Develop relationships with people who will explain the challenges in your field. People like to talk about their areas of interest. Always stand ready with two or three questions that will enhance your industry knowledge. When you have the opportunity, ask them.

Most people won't do this hard work. Put in the time and effort. Don’t be plain vanilla. Be Moose Tracks. Then you’ll get a job you’ll love.

How do you gain intel about your chosen field?

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How to Identify the Source of Your Struggles

Who Are Your Strong Allies for a Smooth Transition?

2-½ minutes to read

Parsha [Passage of Scripture] Nugget [Precious Idea] Korach – Numbers 16:1-18:32

Unlike the military, the civilian world does not have one culture. Each service branch has distinctions. But, they're more similar than different. Many subcultures make up American society. They diverge, even clash. None of them match the military. Sometimes transitioning feels like living in a foreign country. If the stakes weren’t so high, you could be forgiven for throwing your hands up and declaring the situation hopeless. And it’s not just finding a job.

How to Identify the Source of Your Struggles

The Many Faces of Reintegration

After getting a job, the challenges keep mounting. You have to adapt to a new workplace culture. Then your marriage and family need to adjust to different dynamics. Compound that with daily strife and divisiveness. In the military, we build cohesion to grapple with the enemy. Sometimes the civilian world seems to thrive on alienation.

Not long ago, a veteran disputed my assertion that civilians face challenges as difficult for them as military life is for us. He went through a long list of troubles he faced. All related to something civilians had done to him. Anger and resentment seeped from every word.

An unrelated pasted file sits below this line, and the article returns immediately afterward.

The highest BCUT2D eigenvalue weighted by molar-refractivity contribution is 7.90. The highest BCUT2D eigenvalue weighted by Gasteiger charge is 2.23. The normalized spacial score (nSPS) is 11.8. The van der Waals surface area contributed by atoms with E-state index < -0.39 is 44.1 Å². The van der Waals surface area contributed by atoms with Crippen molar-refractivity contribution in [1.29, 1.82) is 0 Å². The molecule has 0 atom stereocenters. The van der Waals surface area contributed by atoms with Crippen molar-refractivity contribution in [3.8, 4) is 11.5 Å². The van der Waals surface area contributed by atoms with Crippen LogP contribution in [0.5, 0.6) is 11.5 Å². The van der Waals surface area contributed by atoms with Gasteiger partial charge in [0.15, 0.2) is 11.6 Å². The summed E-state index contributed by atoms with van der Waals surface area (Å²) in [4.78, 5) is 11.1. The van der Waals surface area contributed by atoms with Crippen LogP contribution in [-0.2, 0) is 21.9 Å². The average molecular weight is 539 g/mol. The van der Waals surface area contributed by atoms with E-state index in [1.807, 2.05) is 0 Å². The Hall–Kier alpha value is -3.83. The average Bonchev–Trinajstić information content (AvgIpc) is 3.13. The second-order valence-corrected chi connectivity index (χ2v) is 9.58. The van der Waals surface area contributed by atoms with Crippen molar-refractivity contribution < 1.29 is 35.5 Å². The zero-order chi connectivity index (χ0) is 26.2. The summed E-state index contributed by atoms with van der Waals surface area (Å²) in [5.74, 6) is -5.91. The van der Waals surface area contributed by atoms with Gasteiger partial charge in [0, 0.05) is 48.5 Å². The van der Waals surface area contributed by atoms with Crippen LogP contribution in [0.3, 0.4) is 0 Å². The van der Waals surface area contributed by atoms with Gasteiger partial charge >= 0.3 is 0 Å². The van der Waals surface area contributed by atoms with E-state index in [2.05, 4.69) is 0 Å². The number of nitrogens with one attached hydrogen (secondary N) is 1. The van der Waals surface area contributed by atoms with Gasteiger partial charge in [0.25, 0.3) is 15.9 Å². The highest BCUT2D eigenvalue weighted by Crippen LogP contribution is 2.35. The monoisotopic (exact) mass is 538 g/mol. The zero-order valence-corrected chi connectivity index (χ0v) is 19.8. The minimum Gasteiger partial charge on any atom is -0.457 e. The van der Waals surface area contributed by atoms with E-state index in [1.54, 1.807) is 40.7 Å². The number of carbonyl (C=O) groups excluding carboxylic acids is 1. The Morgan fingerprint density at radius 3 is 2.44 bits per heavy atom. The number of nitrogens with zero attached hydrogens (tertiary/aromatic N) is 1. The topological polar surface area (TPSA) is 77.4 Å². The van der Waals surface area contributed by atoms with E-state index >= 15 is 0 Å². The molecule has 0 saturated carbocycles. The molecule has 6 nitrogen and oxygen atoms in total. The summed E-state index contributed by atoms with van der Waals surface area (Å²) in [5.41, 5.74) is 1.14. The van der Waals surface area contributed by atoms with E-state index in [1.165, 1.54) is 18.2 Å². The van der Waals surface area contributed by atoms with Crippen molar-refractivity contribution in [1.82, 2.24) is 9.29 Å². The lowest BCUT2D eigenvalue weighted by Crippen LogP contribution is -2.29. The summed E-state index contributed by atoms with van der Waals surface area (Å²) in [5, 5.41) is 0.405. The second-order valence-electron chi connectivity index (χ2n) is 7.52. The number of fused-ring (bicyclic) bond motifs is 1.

Among his complaints, he cited potential employers who assumed he had psychological issues. Sad to say, such ranting might cause a company to draw such a conclusion. Nothing I could do would change his perspective.

Of course, people make false connections all the time. The story following the rebellion in Parshas Korach comes to mind:

Moses said to Aaron, take your fire-pan and place on it fire from the Altar and put on it incense. (Numbers/Bamidbar 17:11)

The ground swallows Korach, Dathan, and Abiram, the three primary conspirators against Moses and Aaron. Still, the other 250 insurgents won’t stand down. So G-d commands Moses to have them bring an incense offering. When they comply, fire consumes them.

All the Israelites had heard the law saying only a Kohen may bring an incense offering. Korach and his followers were Levites. So it shouldn’t be surprising that the rebels died. Even so, the people complained that Moses and Aaron killed them. The Almighty brings a plague to punish Israelites for their wanton misperception.